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Use the zeroes of T3 to construct an interpolating polynomial of degree two for the function x^3 on the interval [-1,1]

Okay, so I have been looking at Finding the zeroes using Chebyshev polynomials which is similar, but not the same type of question.

The zeroes of T3(x)=4x3−3x are 0,±3√2.

Here is what I have tried.

$$\frac{(-\frac{\sqrt{3}}2)^3(x-0)(x-\frac{\sqrt{3}}2)}{(\frac{\sqrt{3}}2)(\frac{\sqrt{3}}2 + \frac{\sqrt{3}}2)} + (0)^3(other stuff) + \frac{(\frac{\sqrt{3}}2)^3(x-0)(x+\frac{\sqrt{3}}2)}{(\frac{\sqrt{3}}2)(\frac{\sqrt{3}}2 + \frac{\sqrt{3}}2)}$$

Am I doing this correctly? When I solve through this, it comes down to $\frac{0}{1.5}$

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We have:

$$f(x) = x^3, ~x \in [-1,1]$$

No translation of the range is required here.

Using the zeros of Chebyshev polynomials for $T_3(x)$, we have:

$$T_3(x) = 4x^3 - 3x = x(4x^2 - 3) = 0 \implies x_0 = -\dfrac{\sqrt{3}}{2} , x_1 = 0, x_3 = \dfrac{\sqrt{3}}{2}$$

We now evaluate our function, $f(x) = x^3$ at those zero values and have:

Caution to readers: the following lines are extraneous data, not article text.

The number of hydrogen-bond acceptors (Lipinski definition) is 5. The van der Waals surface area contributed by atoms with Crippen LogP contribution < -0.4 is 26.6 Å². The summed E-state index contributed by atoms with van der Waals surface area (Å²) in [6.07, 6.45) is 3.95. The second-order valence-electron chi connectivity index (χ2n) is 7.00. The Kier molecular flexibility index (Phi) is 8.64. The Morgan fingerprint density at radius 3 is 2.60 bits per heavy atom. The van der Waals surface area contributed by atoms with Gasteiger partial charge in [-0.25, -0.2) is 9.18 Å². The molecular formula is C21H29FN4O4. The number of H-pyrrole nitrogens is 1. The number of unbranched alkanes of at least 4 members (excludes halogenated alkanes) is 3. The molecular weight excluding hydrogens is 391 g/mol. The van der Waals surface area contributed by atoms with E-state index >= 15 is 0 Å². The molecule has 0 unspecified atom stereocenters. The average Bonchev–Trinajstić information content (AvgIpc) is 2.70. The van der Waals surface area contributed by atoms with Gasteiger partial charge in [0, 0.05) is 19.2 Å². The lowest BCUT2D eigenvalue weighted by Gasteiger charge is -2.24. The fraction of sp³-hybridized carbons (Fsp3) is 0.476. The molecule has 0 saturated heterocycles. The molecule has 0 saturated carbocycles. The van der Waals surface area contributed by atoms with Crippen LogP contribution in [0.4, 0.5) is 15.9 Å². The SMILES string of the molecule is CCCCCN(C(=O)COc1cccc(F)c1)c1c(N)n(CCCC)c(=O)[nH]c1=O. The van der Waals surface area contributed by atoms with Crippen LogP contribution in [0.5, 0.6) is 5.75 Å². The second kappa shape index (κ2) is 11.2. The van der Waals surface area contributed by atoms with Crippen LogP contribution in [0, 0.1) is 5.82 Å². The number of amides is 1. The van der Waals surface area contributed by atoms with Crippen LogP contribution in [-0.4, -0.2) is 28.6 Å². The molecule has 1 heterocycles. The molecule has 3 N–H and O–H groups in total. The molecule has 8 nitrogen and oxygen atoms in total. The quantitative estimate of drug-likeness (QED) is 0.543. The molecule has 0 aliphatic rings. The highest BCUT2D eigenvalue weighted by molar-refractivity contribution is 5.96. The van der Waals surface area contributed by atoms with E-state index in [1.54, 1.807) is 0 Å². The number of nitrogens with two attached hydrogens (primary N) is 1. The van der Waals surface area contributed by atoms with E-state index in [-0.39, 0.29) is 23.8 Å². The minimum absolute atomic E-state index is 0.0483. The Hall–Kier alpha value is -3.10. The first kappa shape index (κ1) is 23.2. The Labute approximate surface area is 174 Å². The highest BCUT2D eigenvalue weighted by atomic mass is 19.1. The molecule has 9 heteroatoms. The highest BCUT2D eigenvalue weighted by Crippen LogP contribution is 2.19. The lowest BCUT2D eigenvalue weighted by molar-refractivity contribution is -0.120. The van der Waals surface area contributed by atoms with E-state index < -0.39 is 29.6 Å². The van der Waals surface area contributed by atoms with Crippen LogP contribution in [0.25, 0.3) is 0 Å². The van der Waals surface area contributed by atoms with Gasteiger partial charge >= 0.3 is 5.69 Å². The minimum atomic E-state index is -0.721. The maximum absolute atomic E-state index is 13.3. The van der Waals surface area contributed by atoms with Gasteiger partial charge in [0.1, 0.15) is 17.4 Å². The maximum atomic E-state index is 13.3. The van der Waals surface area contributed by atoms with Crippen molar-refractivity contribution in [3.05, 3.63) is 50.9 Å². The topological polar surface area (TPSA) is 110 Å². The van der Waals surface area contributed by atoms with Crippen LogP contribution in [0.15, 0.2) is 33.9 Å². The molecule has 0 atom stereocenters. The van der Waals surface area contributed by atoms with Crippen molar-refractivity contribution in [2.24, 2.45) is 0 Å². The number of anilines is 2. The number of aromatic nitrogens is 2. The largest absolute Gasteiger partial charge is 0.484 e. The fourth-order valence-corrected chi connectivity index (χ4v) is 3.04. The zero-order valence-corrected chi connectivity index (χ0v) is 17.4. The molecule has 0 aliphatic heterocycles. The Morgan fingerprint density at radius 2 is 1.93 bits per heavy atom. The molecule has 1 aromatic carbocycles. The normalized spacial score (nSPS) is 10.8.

• $f(x_0) = f\left(-\dfrac{\sqrt{3}}{2}\right) = -3 \dfrac{\sqrt{3}}{8}$
  • $f(x_1) = f(0) = 0$
  • $f(x_2) = f\left(\dfrac{\sqrt{3}}{2}\right) = 3 \dfrac{\sqrt{3}}{8}$

We can now set up and solve for the interpolating polynomial $q(x) = ax^2 + b x + c$ using the Vandermonde matrix as:

$$\begin{bmatrix}x_0^2 & x_0 & 1\\ x_1^2 & x_1 & 1\\ x_2^2 & x_2 & 1\end{bmatrix} \begin{bmatrix}a\\b\\c\end{bmatrix} = \begin{bmatrix}f(x_0) \\ f(x_1) \\ f(x_2)\end{bmatrix}$$

This gives us:

$$\begin{bmatrix}-\dfrac{\sqrt{3}}{2}^2 & -\dfrac{\sqrt{3}}{2} & 1\\ 0 & 0 & 1\\ \dfrac{\sqrt{3}}{2}^2 & \dfrac{\sqrt{3}}{2} & 1\end{bmatrix} \begin{bmatrix}a\\b\\c\end{bmatrix} = \begin{bmatrix}-3\dfrac{\sqrt{3}}{8} \\ 0 \\ 3\dfrac{\sqrt{3}}{8}\end{bmatrix}$$

This yields:

$$a = 0, b = \dfrac{3}{4}, c = 0$$

So, our interpolating polynomial is:

$$q(x) = \dfrac{3}{4} x$$

We can plot the original and interpolating function and have:

enter image description here

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